A number of comments to Joe Nocera's September 20 NYT op-ed commentary "No Extra Credit" regarding my hypothesis that a lack of bank credit creation is the principal factor holding back the current economic recovery was that I had missed the point -- it's demand, stupid, or more precisely, lack of demand. If there were more demand for goods and services in the economy, then corporations allegedly sitting on all that cash would start to use it to hire more people. I agree with these comments. Our current weak economic growth is largely the result of inadequate aggregate demand for goods and services, not inadequate aggregate supply. And that is why I suggested a properly designed Federal Reserve quantitative easing could "chum up" aggregate demand until banks are able to create adequate amounts of credit on their own to get the job done. Monetary policy is all about affecting aggregate demand; fiscal policy is all about affecting aggregate supply.
As former Governor Sarah Palin noted this past November and current Governor Rick Perry alluded to this past August, the Fed can, figuratively, print money. And, when this "freshly-printed" money finds its way into the banking system, an adequately capitalized banking system, in turn, can create some credit for the economy figuratively "out of thin air." Credit created out of thin air has the unique characteristic of allowing the recipients of this credit to spend while not requiring the grantors of this credit to cut back on their current spending. This implies that an increase in credit created out of thin air will lead to a net increase in spending in the economy. This is why there is a high positive correlation between percentage changes in bank credit and percentage changes in the domestic demand for goods and services. For a moment, imagine an America without a banking system, but with a Federal Reserve. Although the Federal Reserve Act might not permit it, in theory, the Fed could grant home mortgages to you and me just as banks would, if they existed. In this case, the Fed would be creating credit out of thin air just as the banking system normally does. Okay, snap out of it. We do have banks. But it appears as though a lot of our banks are unable to grant you and me mortgages today. In theory, then, the Fed could temporarily take over this function until banks were again in a position to resume their normal lending role. Because this would make Governors Palin and Perry apoplectic, it, of course, will not be done. But until more banks are in a position to start lending to us and, for that matter, lending more to the government, the Fed could indirectly create more credit for us so that are demand for goods and services would increase.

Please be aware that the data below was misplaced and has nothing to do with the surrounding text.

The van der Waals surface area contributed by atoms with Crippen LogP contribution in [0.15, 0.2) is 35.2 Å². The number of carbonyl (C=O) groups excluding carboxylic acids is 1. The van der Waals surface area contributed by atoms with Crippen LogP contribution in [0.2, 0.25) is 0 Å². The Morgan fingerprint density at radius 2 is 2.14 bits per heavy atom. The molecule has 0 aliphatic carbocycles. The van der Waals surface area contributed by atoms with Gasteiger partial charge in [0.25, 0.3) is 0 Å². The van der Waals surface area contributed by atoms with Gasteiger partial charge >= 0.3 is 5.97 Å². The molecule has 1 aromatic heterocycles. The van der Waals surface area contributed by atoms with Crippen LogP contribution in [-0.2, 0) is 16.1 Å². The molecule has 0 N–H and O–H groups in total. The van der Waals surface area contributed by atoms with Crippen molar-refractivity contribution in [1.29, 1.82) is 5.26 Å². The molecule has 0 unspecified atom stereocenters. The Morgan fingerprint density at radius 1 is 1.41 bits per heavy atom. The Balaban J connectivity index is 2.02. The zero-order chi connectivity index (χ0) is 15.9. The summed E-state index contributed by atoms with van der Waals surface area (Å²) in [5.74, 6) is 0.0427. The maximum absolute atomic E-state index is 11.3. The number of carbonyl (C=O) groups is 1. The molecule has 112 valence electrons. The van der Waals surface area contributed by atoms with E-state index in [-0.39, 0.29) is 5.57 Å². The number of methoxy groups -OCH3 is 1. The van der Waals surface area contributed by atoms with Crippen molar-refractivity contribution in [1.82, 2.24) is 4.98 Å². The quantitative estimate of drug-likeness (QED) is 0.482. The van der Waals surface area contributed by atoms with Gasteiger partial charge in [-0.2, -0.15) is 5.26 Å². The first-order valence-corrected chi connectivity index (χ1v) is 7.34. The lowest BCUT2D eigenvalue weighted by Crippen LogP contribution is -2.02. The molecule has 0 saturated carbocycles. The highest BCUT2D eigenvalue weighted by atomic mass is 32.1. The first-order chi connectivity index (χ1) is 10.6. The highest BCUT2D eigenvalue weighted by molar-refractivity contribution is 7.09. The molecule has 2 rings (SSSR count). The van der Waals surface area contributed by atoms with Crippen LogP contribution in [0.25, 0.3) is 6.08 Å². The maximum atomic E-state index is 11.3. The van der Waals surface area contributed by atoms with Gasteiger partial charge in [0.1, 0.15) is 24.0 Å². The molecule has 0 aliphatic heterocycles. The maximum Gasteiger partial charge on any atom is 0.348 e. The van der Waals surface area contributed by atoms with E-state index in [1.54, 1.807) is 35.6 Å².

To that end, I suggested that the Fed target some specified rate of growth in combined Federal Reserve and bank credit. Just for the sake of argument, assume that 5% were the "correct" rate of growth in this combined credit aggregate. If banks on their own were not creating credit growth of 5%, the Fed could engage in some quantitative easing by purchasing securities from the public such that combined Fed and bank credit grew at 5%. How could this increase the aggregate demand for goods and services? Let's go through several scenarios.
In the first scenario, let's assume that the ultimate seller of the security to the Fed is a pension fund. The pension fund now has more cash and fewer interest-bearing securities. From where did the pension fund's extra cash come? Was it from my account? No. Was it from your account? No. The new cash appeared like manna from Heaven. That is, the Fed created it "out of thin air." So, the Fed has created net new cash in the economy. Unless the pension fund now desires to hold more cash and fewer securities with an explicit rate of return, it will look around for other securities to purchase to replace the ones it just sold to the Fed. So, the pension fund will start bidding up the price (and consequently, down the yield), at the margin, of other securities. At the lower yield, the quantity of credit demanded by some entity, a household and/or a business, will increase. That is, some entity will issue a new security in order to obtain funds to purchase something. Let's assume that at the lower interest rate, you and I decide to take out mortgages in order to snap up some these current bargains in residential real estate. The mortgage banker sells our mortgage to Wall Street for securitization. Our mortgages get securitized and the pension fund buys them. This will get the aggregate demand ball rolling. Net new credit will be created in the economy, enabling the recipient of this credit to increase its current spending without requiring any other entity to cut its current spending.